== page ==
A New Mnemonic with Several Innovative Features.

Easy to understand version of the mnemonic (explanation and map below) note that each line is constrained to contain exactly five syllables:






By ‘a math teacher’, I mean anyone teaching math, including a home schooler. I am not talking about a math teacher who is teaching computer science or some other subject. In computer science it often makes sense to pronounce binary numbers like telephone numbers; a mere series of numerals.


The mnemonic Roy G. Biv is the name of an imaginary person with the initials RGB, which recalls “red, green, blue” which are the names of the light primaries, also known as the primary colors, I noticed. This is in addition to its well-known function of recalling the classic seven colors of the rainbow “red, orange, yellow, green, blue, indigo, violet”.

I published the ideas of this article about two weeks ago but I can’t find my way back to that account, and so I am republishing it here.

That’s why I have a lot of sympathy for those who deny the fact.

It’s as if the creator of the universe, if there is one, wanted to humiliate the human race (and all life on earth, if it’s possible for it to be humiliated).

It’s awfully depressing and unpleasant…

You know the one.

Seven times nine? Seven less one is six, nine minus six is three, so sixty three. This well-known trick for calculating nine times any numeral sucks.

The problem is that you end up not knowing your nine times table properly. If you had memorized “seven times nine is sixty-three” you’d know it. But because you always used a trick to calculate it, you never learn it.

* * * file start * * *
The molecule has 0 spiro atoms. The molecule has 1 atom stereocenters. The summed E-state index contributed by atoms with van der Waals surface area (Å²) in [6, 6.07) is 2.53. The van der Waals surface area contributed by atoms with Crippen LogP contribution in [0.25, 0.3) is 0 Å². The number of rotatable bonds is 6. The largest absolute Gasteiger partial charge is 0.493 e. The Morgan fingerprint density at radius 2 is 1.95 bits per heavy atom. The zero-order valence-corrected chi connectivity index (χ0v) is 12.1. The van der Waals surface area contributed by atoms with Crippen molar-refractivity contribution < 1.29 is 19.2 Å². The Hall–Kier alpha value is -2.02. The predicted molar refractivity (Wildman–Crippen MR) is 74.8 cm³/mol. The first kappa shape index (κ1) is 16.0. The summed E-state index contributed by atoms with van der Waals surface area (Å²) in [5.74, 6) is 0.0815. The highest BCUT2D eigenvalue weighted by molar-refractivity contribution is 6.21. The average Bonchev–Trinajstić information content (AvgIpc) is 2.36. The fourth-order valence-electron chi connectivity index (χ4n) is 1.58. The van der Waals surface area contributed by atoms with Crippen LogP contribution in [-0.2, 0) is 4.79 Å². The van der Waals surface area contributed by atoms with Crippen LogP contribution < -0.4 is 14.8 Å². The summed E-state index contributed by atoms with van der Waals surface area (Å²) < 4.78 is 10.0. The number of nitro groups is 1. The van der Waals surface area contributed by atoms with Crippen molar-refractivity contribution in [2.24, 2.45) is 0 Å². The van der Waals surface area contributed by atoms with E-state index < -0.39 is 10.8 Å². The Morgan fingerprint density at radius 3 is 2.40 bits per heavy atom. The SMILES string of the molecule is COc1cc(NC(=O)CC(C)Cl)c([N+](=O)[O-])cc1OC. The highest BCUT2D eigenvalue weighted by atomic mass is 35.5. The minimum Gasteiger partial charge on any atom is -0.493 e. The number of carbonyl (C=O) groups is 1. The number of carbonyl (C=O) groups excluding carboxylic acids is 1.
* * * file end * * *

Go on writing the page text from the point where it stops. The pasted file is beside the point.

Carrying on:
The best thing is to just learn it by rote.

If you must use a trick, here is a better one: “Seven times nine is seven times ten less seven, which is seventy less seven, which is sixty-three”. This is better because it is a real calculation that has meaning, and not a senseless mnemonic trick that happens to give you the right answer.

Photo by Manik Roy on Unsplash

They look precise, but aren’t.

The Wikipedia article called “Lead-crime hypothesis” is linked to below.

It contains this statement:

A 2011 study by the California State University found that “Ridding the world of leaded petrol, with the United Nations leading the effort in developing countries, has resulted in $2.4 trillion…

Matthew Christopher Bartsh

My favorite activity is learning new things.

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